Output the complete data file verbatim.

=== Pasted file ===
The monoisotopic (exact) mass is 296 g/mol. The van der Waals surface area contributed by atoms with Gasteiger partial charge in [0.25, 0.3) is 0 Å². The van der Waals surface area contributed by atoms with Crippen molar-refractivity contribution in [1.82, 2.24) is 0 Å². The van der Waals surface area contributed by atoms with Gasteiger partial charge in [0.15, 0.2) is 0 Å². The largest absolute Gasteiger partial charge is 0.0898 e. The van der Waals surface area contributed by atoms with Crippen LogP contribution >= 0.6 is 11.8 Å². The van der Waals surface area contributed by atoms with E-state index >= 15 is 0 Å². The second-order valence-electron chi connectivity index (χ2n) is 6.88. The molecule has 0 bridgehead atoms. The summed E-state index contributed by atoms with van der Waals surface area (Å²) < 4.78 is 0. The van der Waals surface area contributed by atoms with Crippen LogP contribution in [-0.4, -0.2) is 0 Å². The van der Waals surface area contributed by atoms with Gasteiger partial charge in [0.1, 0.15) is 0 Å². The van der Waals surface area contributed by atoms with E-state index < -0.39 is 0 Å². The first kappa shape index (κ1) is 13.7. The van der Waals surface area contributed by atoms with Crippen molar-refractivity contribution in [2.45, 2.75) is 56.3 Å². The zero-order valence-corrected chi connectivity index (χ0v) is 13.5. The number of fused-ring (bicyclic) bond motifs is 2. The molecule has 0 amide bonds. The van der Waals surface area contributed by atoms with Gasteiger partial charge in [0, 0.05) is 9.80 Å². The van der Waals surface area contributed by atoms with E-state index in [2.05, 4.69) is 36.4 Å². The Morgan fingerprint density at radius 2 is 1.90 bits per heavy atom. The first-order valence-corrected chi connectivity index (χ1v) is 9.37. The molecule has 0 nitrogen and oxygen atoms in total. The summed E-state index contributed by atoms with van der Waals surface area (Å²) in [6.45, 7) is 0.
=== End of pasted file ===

The monoisotopic (exact) mass is 296 g/mol. The van der Waals surface area contributed by atoms with Gasteiger partial charge in [0.25, 0.3) is 0 Å². The van der Waals surface area contributed by atoms with Crippen molar-refractivity contribution in [1.82, 2.24) is 0 Å². The van der Waals surface area contributed by atoms with Gasteiger partial charge in [0.15, 0.2) is 0 Å². The largest absolute Gasteiger partial charge is 0.0898 e. The van der Waals surface area contributed by atoms with Crippen LogP contribution >= 0.6 is 11.8 Å². The van der Waals surface area contributed by atoms with E-state index >= 15 is 0 Å². The second-order valence-electron chi connectivity index (χ2n) is 6.88. The molecule has 0 bridgehead atoms. The summed E-state index contributed by atoms with van der Waals surface area (Å²) < 4.78 is 0. The van der Waals surface area contributed by atoms with Crippen LogP contribution in [-0.4, -0.2) is 0 Å². The van der Waals surface area contributed by atoms with Gasteiger partial charge in [0.1, 0.15) is 0 Å². The van der Waals surface area contributed by atoms with E-state index < -0.39 is 0 Å². The first kappa shape index (κ1) is 13.7. The van der Waals surface area contributed by atoms with Crippen molar-refractivity contribution in [2.45, 2.75) is 56.3 Å². The zero-order valence-corrected chi connectivity index (χ0v) is 13.5. The number of fused-ring (bicyclic) bond motifs is 2. The molecule has 0 amide bonds. The van der Waals surface area contributed by atoms with Gasteiger partial charge in [0, 0.05) is 9.80 Å². The van der Waals surface area contributed by atoms with E-state index in [2.05, 4.69) is 36.4 Å². The Morgan fingerprint density at radius 2 is 1.90 bits per heavy atom. The first-order valence-corrected chi connectivity index (χ1v) is 9.37. The molecule has 0 nitrogen and oxygen atoms in total. The summed E-state index contributed by atoms with van der Waals surface area (Å²) in [6.45, 7) is 0.